Financing a Directional Boring / Directional Drilling Company

Managing the cash flow of a directional boring/directional drilling company can be challenging. Like most companies in construction, they face a common cash flow dilemma. The company has to pay expenses quickly but must also wait up to 60 days to get paid by clients. This situation can leave directional boring companies with a cash shortfall – unable to meet obligations or take on new clients. Fortunately, there are a few ways to solve this problem. In this article, we discuss some solutions:

  1. Net terms and slow payments
  2. How to avoid cash flow problems
  3. Financing slow-paying invoices
  4. How does factoring work?
  5. Construction factoring differences
  6. Advantages
  7. Qualification

1. Offering net-30 terms hurts cash flow

Most utility, commercial, and construction projects have contract clauses that allow clients to pay invoices in 30, 45, or 60 days. Having customers as net-30 accounts is a standard commercial practice that benefits your clients. The delay allows your clients to use your services for up to 60 days before paying for them. However, there is another side to this transaction.

Offering payment terms can create problems for your business. Many small drilling and directional boring companies don’t have the financial resources to wait a month or more for payment. They need immediate funds to pay suppliers, payroll, and other expenses. This situation leaves your company in a vulnerable financial position.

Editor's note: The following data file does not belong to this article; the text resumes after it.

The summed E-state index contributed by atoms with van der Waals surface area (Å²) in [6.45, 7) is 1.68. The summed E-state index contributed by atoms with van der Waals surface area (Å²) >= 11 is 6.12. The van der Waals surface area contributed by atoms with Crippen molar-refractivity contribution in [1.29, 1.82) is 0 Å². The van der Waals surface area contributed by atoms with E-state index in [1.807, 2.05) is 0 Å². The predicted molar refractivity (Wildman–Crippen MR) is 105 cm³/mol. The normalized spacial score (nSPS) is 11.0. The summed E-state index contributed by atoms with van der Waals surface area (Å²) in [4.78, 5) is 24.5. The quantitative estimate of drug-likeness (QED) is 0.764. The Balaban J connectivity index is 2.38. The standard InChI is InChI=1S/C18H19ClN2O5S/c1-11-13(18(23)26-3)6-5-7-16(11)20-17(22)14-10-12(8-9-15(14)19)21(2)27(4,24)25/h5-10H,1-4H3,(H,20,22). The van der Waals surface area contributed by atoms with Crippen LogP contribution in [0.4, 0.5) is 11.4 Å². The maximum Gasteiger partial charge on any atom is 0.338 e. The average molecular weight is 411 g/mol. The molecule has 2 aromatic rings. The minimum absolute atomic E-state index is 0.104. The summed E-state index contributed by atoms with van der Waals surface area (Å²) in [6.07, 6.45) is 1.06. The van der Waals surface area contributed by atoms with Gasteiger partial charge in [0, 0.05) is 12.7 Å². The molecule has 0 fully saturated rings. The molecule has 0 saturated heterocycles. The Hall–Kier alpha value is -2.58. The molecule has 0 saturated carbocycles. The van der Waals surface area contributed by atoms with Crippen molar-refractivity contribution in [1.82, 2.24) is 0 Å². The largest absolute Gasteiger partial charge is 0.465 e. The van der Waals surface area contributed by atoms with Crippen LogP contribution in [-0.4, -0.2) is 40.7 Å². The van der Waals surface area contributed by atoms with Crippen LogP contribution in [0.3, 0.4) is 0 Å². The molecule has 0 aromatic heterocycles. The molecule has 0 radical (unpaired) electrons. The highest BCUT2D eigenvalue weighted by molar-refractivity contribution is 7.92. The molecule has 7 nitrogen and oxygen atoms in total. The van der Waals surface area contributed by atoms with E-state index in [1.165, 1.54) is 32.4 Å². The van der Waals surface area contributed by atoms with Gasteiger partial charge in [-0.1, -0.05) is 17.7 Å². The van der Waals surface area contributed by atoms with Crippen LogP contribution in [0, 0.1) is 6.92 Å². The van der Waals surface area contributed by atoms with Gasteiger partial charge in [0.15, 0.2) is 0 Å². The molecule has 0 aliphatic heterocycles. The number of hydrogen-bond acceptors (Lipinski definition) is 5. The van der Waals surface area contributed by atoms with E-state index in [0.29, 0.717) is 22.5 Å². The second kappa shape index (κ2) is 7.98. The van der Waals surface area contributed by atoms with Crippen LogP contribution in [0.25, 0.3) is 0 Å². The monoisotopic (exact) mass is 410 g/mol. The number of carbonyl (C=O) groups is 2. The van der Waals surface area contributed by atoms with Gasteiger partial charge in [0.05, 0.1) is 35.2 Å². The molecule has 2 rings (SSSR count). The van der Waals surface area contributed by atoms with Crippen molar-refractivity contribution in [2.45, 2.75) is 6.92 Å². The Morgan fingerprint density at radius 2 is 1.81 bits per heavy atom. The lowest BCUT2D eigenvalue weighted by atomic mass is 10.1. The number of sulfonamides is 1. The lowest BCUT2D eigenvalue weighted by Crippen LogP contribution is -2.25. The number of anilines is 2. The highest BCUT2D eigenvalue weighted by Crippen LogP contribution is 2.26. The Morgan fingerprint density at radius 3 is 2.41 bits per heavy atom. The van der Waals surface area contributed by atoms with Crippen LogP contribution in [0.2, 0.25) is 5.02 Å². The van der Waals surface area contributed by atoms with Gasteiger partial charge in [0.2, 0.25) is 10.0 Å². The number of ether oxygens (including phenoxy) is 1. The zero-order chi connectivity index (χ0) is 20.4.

2. How to avoid cash flow problems

The best strategy to avoid cash flow problems is to take steps ahead of time to ensure your company is well-prepared. The best option is to build a well-funded cash reserve. A reserve allows you to weather financial problems while you operate the company normally. An alternative is to offer early payment discounts to clients. Early payments are useful if your company has minor cash flow problems.

a) Build a cash reserve

An emergency cash reserve puts your company in a strong position and helps minimize the need for future financing. A well-funded reserve allows the drilling company to operate while waiting for client payments. The size of the reserve is a matter of opinion and preference. Ideally, it should cover a couple of months’ worth of expenses.

Setting up a cash reserve involves putting away some company profits into a savings account. You can build it slowly as long as you are disciplined and consistent.

b) Offer discounts for early payments